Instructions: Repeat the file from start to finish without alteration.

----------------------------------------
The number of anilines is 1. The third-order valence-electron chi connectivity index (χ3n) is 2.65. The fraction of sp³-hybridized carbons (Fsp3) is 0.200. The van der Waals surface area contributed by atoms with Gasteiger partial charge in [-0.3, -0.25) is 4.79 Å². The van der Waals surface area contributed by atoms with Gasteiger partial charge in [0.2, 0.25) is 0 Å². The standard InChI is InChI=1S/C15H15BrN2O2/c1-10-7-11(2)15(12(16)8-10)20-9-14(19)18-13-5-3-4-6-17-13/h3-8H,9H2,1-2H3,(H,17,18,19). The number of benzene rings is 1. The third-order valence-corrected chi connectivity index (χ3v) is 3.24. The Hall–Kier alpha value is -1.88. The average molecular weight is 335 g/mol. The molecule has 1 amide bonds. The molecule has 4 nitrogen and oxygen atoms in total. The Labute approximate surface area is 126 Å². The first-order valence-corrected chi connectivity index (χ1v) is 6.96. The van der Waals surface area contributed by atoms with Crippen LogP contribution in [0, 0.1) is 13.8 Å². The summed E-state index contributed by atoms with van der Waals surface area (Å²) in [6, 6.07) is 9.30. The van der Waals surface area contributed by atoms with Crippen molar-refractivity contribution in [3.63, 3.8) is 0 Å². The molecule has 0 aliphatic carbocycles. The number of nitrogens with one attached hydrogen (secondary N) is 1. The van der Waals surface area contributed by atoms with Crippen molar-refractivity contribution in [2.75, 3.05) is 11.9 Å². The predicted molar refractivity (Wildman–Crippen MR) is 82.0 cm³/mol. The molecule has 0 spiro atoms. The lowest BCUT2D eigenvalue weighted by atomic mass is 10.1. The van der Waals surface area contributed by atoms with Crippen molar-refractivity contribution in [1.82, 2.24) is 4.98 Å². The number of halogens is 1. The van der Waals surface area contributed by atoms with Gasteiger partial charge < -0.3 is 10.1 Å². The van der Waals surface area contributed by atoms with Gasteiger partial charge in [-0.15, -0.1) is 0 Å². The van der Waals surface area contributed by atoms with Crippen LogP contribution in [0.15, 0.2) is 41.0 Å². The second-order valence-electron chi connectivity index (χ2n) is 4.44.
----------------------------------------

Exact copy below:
The number of anilines is 1. The third-order valence-electron chi connectivity index (χ3n) is 2.65. The fraction of sp³-hybridized carbons (Fsp3) is 0.200. The van der Waals surface area contributed by atoms with Gasteiger partial charge in [-0.3, -0.25) is 4.79 Å². The van der Waals surface area contributed by atoms with Gasteiger partial charge in [0.2, 0.25) is 0 Å². The standard InChI is InChI=1S/C15H15BrN2O2/c1-10-7-11(2)15(12(16)8-10)20-9-14(19)18-13-5-3-4-6-17-13/h3-8H,9H2,1-2H3,(H,17,18,19). The number of benzene rings is 1. The third-order valence-corrected chi connectivity index (χ3v) is 3.24. The Hall–Kier alpha value is -1.88. The average molecular weight is 335 g/mol. The molecule has 1 amide bonds. The molecule has 4 nitrogen and oxygen atoms in total. The Labute approximate surface area is 126 Å². The first-order valence-corrected chi connectivity index (χ1v) is 6.96. The van der Waals surface area contributed by atoms with Crippen LogP contribution in [0, 0.1) is 13.8 Å². The summed E-state index contributed by atoms with van der Waals surface area (Å²) in [6, 6.07) is 9.30. The van der Waals surface area contributed by atoms with Crippen molar-refractivity contribution in [3.63, 3.8) is 0 Å². The molecule has 0 aliphatic carbocycles. The number of nitrogens with one attached hydrogen (secondary N) is 1. The van der Waals surface area contributed by atoms with Crippen molar-refractivity contribution in [2.75, 3.05) is 11.9 Å². The predicted molar refractivity (Wildman–Crippen MR) is 82.0 cm³/mol. The molecule has 0 spiro atoms. The lowest BCUT2D eigenvalue weighted by atomic mass is 10.1. The van der Waals surface area contributed by atoms with Crippen molar-refractivity contribution in [1.82, 2.24) is 4.98 Å². The number of halogens is 1. The van der Waals surface area contributed by atoms with Gasteiger partial charge < -0.3 is 10.1 Å². The van der Waals surface area contributed by atoms with Gasteiger partial charge in [-0.15, -0.1) is 0 Å². The van der Waals surface area contributed by atoms with Crippen LogP contribution in [0.15, 0.2) is 41.0 Å². The second-order valence-electron chi connectivity index (χ2n) is 4.44.